Trashing diversity


I am an old woman sitting in a cafe wearing a wedding dress. I am eating alone. I have a moustache and I’m singing ‘I like Chinese’ as I eat a bowl of cereal and drink straight out of a bottle of red wine. Its 3pm. I burp loudly. I then get up, do an Irish jig and strip down to my underwear before sashaying out the door. Tipping my top hat to a wide-eyed audience as I go.

I’m clearly insane.

Or am I?

I’m definitely living outside of, not just social norms but social categories, and in doing so I have become ‘matter out of place’. Your response would have been a) amusement, b) disgust, or c) a bit of both. Why? Because I am dirt.

Anthropology 101 will introduce you to Mary Douglas, an American anthropologist synonymous with dirt. Not the ‘in the garden’ kind, but the kind that is out of place - that messes up the order of things. She proposes that ‘where there is dirt, there is a system’[1]. Systems are dirt creators. And they love putting out the trash.

Let’s go into the garden. There ‘dirt’ is called soil, and we spend a great deal of time selecting the right type for our vegetable gardens. But when we walk it inside on the soles of our shoes, that same ‘dirt’ is now ‘matter out of place’, and it must be removed.

This does not mean that neatness and cleanliness are ‘order’. For an artist, a room of disarray may be just as things should be. To be neat and clean may throw her ability to create into disarray. For her, if you were to go in and tidy up her workspace, you would be creating a different kind of chaos. Your cleanliness would be her ‘dirt’.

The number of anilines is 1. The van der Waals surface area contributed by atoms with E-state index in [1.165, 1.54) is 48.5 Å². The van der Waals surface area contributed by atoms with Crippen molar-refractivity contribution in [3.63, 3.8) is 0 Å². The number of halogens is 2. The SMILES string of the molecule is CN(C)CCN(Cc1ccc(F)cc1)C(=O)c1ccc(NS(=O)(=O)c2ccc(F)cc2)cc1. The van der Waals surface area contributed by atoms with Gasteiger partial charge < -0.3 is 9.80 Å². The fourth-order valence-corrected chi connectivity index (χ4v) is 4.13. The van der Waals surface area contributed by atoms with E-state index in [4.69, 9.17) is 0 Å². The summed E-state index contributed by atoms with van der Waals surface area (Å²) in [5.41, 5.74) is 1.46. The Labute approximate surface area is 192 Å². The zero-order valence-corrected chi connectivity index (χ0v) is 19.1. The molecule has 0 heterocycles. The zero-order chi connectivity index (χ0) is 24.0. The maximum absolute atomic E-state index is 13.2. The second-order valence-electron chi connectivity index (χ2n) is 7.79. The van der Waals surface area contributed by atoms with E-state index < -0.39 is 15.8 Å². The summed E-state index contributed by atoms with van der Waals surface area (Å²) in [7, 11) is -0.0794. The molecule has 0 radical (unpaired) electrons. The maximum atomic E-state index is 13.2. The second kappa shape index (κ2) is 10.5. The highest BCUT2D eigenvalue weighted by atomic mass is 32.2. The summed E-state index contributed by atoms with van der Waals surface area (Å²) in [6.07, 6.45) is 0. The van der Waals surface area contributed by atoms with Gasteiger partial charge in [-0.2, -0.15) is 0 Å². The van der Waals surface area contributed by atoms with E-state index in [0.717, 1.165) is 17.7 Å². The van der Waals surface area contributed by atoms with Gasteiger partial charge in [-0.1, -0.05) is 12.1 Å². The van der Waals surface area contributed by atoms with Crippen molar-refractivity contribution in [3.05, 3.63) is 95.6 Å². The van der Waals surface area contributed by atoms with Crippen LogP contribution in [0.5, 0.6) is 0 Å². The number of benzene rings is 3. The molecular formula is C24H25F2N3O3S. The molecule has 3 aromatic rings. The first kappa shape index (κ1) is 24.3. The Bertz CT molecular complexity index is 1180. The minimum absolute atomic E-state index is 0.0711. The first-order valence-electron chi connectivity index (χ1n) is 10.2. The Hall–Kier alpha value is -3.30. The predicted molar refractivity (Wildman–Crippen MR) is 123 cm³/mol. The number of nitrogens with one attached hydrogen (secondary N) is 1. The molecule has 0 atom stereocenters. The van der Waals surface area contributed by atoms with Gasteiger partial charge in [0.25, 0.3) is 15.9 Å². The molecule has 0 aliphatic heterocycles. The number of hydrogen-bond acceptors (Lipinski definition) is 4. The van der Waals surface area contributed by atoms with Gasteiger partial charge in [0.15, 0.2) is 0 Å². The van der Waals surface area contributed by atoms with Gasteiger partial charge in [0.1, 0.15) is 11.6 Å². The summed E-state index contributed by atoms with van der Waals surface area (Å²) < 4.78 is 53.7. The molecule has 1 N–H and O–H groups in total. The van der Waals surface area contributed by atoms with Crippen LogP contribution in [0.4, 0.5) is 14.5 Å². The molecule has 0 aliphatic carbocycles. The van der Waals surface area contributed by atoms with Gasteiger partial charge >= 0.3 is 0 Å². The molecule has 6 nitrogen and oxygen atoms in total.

Let’s go back inside the house with our dirty shoes. After you’ve cleaned up, take a look around. Is there a bedroom? Kitchen? Laundry? Bathroom? Why is your home arranged like this? Why do you do things in one room that you wouldn’t do in another? Because your home is a system born of categories handed to you by the society within which you live. It makes sense. If your bed was in the kitchen and you did your cooking in the hallway, well, that would be … odd. Over time, systems change (as do the layout of homes) but they do so very slowly. Because change, at first, is always disorder.

And this brings me to a particular kind of dirt: diversity.

Diversity is ‘matter out of place’. A discarded food wrapper in the middle of the hallway floor. An individual facing the ‘wrong’ way in the elevator. A man in a wedding dress. A woman with a moustache. We laugh or we recoil because, it’s weird. It pollutes the usual order of things. Comedians love it.

The ‘stay-at-home’ Dad. A Graduate in her 50s. A female engineer. A male midwife. A female entrepreneur. Employing the unemployed, the refugee, the pregnant woman, the lesbian, the elderly. To borrow from another anthropologist, Clifford Geertz, these categories are ‘suspended in the webs of significance [man] himself has spun’. The system, in a particular time and place, deems them ‘matter in place’ or ‘matter out of place’. The system creates the ‘dirt’.

We often denigrate those who label, who categorize, who prefer order. Not because it’s inherently bad; nor because it’s a weakness or a fault. It is, in fact, a critical tool for human sense-making. But because, like most things, it has its limitations and drawbacks. Too much order and it begins to feel like a straight-jacket. Sameness prevails. Boundaries between categories harden and what doesn’t belong within those boundaries, becomes dirt.

So what we really have here is not so much a bias for particular categories, but a bias for order. What we really need to get comfortable with is disorder. With mess. Because until we do, diversity will continue to be trash, and the boundaries around familiar categories will remain firmly in place.

Cancel the cleaner. Don’t put the trash out just yet.

[1] Douglas, Mary 1966, Purity and danger: an analysis of concepts of pollution and taboo, Routledge and Kegan Paul Limited, London